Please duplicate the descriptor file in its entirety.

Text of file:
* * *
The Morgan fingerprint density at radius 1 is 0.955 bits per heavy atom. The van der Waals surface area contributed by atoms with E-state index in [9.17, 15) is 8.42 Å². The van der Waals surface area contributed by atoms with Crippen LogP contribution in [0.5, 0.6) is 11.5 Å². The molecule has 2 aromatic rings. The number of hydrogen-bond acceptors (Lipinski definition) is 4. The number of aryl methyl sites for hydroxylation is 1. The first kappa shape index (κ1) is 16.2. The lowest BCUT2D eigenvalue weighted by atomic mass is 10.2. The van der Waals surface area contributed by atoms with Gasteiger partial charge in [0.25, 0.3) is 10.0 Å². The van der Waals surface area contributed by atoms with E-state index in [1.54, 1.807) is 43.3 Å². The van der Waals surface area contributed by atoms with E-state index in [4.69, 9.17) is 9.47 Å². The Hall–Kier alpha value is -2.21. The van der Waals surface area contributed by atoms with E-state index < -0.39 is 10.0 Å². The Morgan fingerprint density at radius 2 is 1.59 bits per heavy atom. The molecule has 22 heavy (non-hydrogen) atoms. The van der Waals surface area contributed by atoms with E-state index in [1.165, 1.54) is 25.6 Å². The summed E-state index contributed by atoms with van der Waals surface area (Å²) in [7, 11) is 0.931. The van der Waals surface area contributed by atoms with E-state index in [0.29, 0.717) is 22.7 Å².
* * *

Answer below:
The Morgan fingerprint density at radius 1 is 0.955 bits per heavy atom. The van der Waals surface area contributed by atoms with E-state index in [9.17, 15) is 8.42 Å². The van der Waals surface area contributed by atoms with Crippen LogP contribution in [0.5, 0.6) is 11.5 Å². The molecule has 2 aromatic rings. The number of hydrogen-bond acceptors (Lipinski definition) is 4. The number of aryl methyl sites for hydroxylation is 1. The first kappa shape index (κ1) is 16.2. The lowest BCUT2D eigenvalue weighted by atomic mass is 10.2. The van der Waals surface area contributed by atoms with Gasteiger partial charge in [0.25, 0.3) is 10.0 Å². The van der Waals surface area contributed by atoms with E-state index in [1.54, 1.807) is 43.3 Å². The van der Waals surface area contributed by atoms with E-state index in [4.69, 9.17) is 9.47 Å². The Hall–Kier alpha value is -2.21. The van der Waals surface area contributed by atoms with E-state index < -0.39 is 10.0 Å². The Morgan fingerprint density at radius 2 is 1.59 bits per heavy atom. The molecule has 22 heavy (non-hydrogen) atoms. The van der Waals surface area contributed by atoms with E-state index in [1.165, 1.54) is 25.6 Å². The summed E-state index contributed by atoms with van der Waals surface area (Å²) in [7, 11) is 0.931. The van der Waals surface area contributed by atoms with E-state index in [0.29, 0.717) is 22.7 Å².